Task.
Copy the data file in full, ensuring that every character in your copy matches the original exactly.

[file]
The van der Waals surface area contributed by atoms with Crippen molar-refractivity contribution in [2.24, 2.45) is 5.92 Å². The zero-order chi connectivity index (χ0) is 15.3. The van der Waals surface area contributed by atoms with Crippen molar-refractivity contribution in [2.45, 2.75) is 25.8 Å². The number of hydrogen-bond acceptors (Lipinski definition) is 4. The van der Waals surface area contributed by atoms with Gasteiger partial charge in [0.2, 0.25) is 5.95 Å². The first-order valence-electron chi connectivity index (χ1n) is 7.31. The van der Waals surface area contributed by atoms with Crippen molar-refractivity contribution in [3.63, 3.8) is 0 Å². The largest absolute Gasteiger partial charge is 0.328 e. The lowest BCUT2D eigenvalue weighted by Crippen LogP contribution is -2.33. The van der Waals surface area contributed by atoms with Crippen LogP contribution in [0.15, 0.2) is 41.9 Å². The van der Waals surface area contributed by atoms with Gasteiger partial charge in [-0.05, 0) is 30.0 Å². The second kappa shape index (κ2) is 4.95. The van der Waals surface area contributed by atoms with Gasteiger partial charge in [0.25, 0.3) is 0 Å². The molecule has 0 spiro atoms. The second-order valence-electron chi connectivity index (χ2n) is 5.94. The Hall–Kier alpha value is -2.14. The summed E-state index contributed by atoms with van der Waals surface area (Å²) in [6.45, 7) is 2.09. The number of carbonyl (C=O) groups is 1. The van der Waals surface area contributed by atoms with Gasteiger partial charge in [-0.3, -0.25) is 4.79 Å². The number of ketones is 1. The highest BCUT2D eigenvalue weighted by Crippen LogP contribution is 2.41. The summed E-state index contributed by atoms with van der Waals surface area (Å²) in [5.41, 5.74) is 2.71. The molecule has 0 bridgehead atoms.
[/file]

The van der Waals surface area contributed by atoms with Crippen molar-refractivity contribution in [2.24, 2.45) is 5.92 Å². The zero-order chi connectivity index (χ0) is 15.3. The van der Waals surface area contributed by atoms with Crippen molar-refractivity contribution in [2.45, 2.75) is 25.8 Å². The number of hydrogen-bond acceptors (Lipinski definition) is 4. The van der Waals surface area contributed by atoms with Gasteiger partial charge in [0.2, 0.25) is 5.95 Å². The first-order valence-electron chi connectivity index (χ1n) is 7.31. The van der Waals surface area contributed by atoms with Crippen molar-refractivity contribution in [3.63, 3.8) is 0 Å². The largest absolute Gasteiger partial charge is 0.328 e. The lowest BCUT2D eigenvalue weighted by Crippen LogP contribution is -2.33. The van der Waals surface area contributed by atoms with Crippen LogP contribution in [0.15, 0.2) is 41.9 Å². The van der Waals surface area contributed by atoms with Gasteiger partial charge in [-0.05, 0) is 30.0 Å². The second kappa shape index (κ2) is 4.95. The van der Waals surface area contributed by atoms with Gasteiger partial charge in [0.25, 0.3) is 0 Å². The molecule has 0 spiro atoms. The second-order valence-electron chi connectivity index (χ2n) is 5.94. The Hall–Kier alpha value is -2.14. The summed E-state index contributed by atoms with van der Waals surface area (Å²) in [6.45, 7) is 2.09. The number of carbonyl (C=O) groups is 1. The van der Waals surface area contributed by atoms with Gasteiger partial charge in [-0.3, -0.25) is 4.79 Å². The number of ketones is 1. The highest BCUT2D eigenvalue weighted by Crippen LogP contribution is 2.41. The summed E-state index contributed by atoms with van der Waals surface area (Å²) in [5.41, 5.74) is 2.71. The molecule has 0 bridgehead atoms.